Hipkins wouldn't say whether Olympians would have to choose between being vaccinated and heading to Japan because Cabinet hadn't made those decisions yet.

Any New Zealander who gets vaccinated will still need to return from overseas through MIQ - including the Olympians - at this stage, said Hipkins.

An online look-up tool is also set to be launched so Kiwis can work out when they'll be offered jabs.

Hipkins said the target of the rollout was to next vaccinate those most at risk of getting and spreading Covid-19, and those most at risk of getting seriously sick from it.

Decisions are yet to be made how the general population will be prioritised or offered the jabs.

"Our plan is clear – first protect those most at risk of picking up the virus in their workplace, reducing the risk of future outbreaks and lockdowns and then protecting those most at risk of getting seriously ill if they get the virus," Hipkins said.

"Our sequencing plan provides certainty to the over two million Kiwis who can expect to start being vaccinated during the initial stages of our roll-out over the next three to four months.

"This is a balanced plan that prioritises reducing the chance of future outbreaks while protecting our elders, those with underlying health conditions and those who live in locations where we know outbreaks have occurred.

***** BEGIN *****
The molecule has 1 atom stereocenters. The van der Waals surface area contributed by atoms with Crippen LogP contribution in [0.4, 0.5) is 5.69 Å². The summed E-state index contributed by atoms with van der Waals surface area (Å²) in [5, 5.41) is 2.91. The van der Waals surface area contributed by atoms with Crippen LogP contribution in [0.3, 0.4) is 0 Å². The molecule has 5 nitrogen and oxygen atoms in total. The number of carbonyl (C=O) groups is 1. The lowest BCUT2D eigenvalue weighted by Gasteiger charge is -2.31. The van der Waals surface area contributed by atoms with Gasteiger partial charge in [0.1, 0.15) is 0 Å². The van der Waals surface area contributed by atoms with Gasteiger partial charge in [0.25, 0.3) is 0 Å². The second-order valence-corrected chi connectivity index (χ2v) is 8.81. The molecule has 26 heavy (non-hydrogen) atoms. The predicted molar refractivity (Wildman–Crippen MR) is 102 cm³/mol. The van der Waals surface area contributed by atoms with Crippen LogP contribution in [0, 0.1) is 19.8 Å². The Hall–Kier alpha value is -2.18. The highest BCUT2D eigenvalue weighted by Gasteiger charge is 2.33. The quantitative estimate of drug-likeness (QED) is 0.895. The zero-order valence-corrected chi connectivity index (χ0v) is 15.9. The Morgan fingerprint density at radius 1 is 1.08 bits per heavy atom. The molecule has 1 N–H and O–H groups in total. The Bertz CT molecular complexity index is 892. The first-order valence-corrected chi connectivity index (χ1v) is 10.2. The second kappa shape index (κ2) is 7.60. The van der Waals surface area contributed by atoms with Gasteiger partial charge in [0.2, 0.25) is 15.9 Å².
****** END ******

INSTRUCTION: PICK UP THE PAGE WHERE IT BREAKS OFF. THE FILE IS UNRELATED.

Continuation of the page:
"We are asking all New Zealanders to get vaccinated. Getting vaccinated is the best way to protect your whānau, their lives and their livelihoods."

The vaccines will be free and the timings may change depending on vaccine deliveries.

Otago University epidemiologist Professor Nick Wilson said the selected groupings made sense.

"This pattern is fairly consistent with how New Zealand treats fully-subsidised influenza vaccinations for older age groups and those with underlying health conditions," he said.

"The area where I think this plan could have been improved upon would be putting all of the adult population of Counties-Manukau DHB into group two.

"That's because this population is particularly exposed to border failures by its proximity to Auckland Airport, and also all the MIQ facilities in South Auckland.

"And we've seen this risk with some of the recent border failures. The border is going to get safer as we vaccinate border workers - but we're going to continue to have failures."

Hipkins said about 40,000 courses - which is two jabs - will be allocated to Māori and Pacific providers who are working directly with older people and there will be a focus on South Auckland.

The workers and residents of aged residential care environments will be offered the vaccine in the facilities.